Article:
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July 21, 2012

Mistakes Too Big to be Admitted

It has become increasingly obvious to those with an interest in cannabis ("marijuana") policy that either the Obama Administration can’t control its bureaucracy, or the President and his AG were just blowing smoke when they said shortly after the 2008 election they would take it easy on states with medical marijuana laws. Nor, could their message have ever reached Melinda Haag, Holder's US Attorney for California's Northern District (and a 2010 Obama appointee!).

After Haag's October 2011 press conference, in which she reaffirmed total federal rejection of any possibility that "marijuana" could be considered "medicine," DEA raids on dispensaries ceased (they were, in any event, becoming sources of local hostility and anti-government resentment). Instead, dispensary landlords began receiving letters from Haag's office threatening them with forfeiture if they continued renting to violators of federal drug law.

The new tactics are working; a record number of dispensaries have been evicted by landlords who chose not to risk loss of valuable property to the government. The down side has been a lot of unnecessary suffering by "legitimate" patients. Unfortunately; because government propaganda has convinced most "straights" that much of "medical" use is simply "recreational," the cannabis-naive public doesn't realize the importance of the relief it provides, nor the needless cruelty of making it nearly impossible to obtain by someone who has come to depend on it.

However, change may be in the air; recent high-profile forfeiture actions brought by US Attorney Haag against Harborside, the entity that operates dispensaries in Oakland and San Jose that have been targeted, will bear watching. The Harborside organization has emerged as an important player in the shadowy world of "medical marijuana" beyond California. It has also been the subject of widely seen and generally favorable documentary videos stressing its professionalism and commitment to both cannabis science and to product quality. Harborside is clearly "not your nephew's pot club," to paraphrase an obnoxiously overworked item of federal propaganda. Harborside's brain trust has promised a stout defense of its record-keeping practices and compliance with existing law.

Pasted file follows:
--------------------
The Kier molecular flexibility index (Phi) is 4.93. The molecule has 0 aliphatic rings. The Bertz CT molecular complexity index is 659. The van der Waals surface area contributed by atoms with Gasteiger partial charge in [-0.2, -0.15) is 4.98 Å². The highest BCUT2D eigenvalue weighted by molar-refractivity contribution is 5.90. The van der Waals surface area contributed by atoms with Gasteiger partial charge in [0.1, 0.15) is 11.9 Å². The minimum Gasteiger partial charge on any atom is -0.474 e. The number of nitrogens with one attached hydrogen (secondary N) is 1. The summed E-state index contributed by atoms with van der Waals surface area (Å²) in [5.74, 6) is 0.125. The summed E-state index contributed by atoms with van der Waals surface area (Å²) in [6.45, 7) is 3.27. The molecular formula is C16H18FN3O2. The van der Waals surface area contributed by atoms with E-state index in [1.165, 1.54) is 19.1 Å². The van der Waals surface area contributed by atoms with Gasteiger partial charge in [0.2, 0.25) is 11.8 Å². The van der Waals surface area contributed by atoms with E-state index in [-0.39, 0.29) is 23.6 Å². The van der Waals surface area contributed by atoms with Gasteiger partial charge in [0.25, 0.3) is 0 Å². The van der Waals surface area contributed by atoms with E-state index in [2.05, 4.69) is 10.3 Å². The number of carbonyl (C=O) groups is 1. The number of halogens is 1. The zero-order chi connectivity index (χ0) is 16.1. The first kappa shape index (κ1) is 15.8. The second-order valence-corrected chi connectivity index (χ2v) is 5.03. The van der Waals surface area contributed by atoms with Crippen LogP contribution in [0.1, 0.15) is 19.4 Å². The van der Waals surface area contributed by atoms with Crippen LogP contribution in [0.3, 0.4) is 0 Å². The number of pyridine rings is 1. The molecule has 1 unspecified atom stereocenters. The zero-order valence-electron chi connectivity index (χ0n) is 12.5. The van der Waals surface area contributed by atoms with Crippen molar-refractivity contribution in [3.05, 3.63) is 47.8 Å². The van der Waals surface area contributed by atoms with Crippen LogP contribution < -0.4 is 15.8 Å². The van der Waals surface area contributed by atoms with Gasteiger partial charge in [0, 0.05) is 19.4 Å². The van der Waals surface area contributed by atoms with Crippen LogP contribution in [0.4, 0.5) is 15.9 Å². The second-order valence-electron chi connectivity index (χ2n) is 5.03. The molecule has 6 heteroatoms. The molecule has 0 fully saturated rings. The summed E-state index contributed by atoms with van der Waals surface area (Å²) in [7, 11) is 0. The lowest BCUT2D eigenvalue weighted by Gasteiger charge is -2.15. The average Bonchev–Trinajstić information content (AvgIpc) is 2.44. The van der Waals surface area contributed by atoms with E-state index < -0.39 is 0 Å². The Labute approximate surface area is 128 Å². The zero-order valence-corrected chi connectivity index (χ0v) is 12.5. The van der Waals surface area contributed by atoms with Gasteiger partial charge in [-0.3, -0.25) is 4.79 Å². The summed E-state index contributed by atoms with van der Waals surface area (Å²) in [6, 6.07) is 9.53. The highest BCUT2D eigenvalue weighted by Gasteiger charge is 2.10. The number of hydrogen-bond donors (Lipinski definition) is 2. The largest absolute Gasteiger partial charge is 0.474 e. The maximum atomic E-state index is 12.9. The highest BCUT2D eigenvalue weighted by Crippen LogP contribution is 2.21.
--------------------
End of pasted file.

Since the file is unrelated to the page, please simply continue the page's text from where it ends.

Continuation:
Prosecutor Haag, on the other hand, revealed that her suspicions regarding Harborside's culpability had been whetted by her belief that any operation doing that well must be doing something illegal!

Thus do the advocates of arbitrary medical practice unwittingly reveal their ignorance and prejudice, even as they presume to enforce a law rooted in similar errant beliefs against patients who were often the victims of careless or dysfunctional upbringing.

History is replete with similar examples: poorly conceived policies that were rigorously enforced for long intervals despite the obvious social damage they were producing.

So has the ultimate replacement of such policies often been needlessly difficult, especially if long delayed by denial or stubborn defense of the policy's essential doctrine. The American Civil War, qualifies in both respects and the depth of "Dixie's" intrinsic racism, though lessening, cannot be denied.

Also, one has only to mention Tiberias, Caligula, or Nero to appreciate that history has a long memory for bad behavior. In the modern era, just as Hitler's name is inextricably linked to Nuremberg, so will Nixon and Mitchell likely be associated with Watergate and the Controlled Substances Act.

Ms Haag would be well advised to read more history before marching destructively through California's Medical marijuana experiment.

Perhaps she should also ask herself why a drug that was attacked by two disgraced lawyers with no expertise in Pharmacology has remained America's most frequently tried and commonly used illegal drug since the original Monitoring the Future surveys began in 1975.

Finally; one of the more consistent scenarios exposed in the wake of embarrassing political failures (like the drug war will inevitably become) is misplaced confidence in the false assumptions on which it depends.

In the case of the drug war, the key assumption that underpin the Controlled Substances Act in 1970 are more thread bare than ever: what they really add up to is that cannabis can't possibly be medicine because John Mitchell (who died in 1988) and Richard Nixon (ditto 1994) said so.

Isn't it time we freed ourselves from the ghosts of Watergate? Doctor Tom

Posted by tjeffo at July 21, 2012 08:04 AM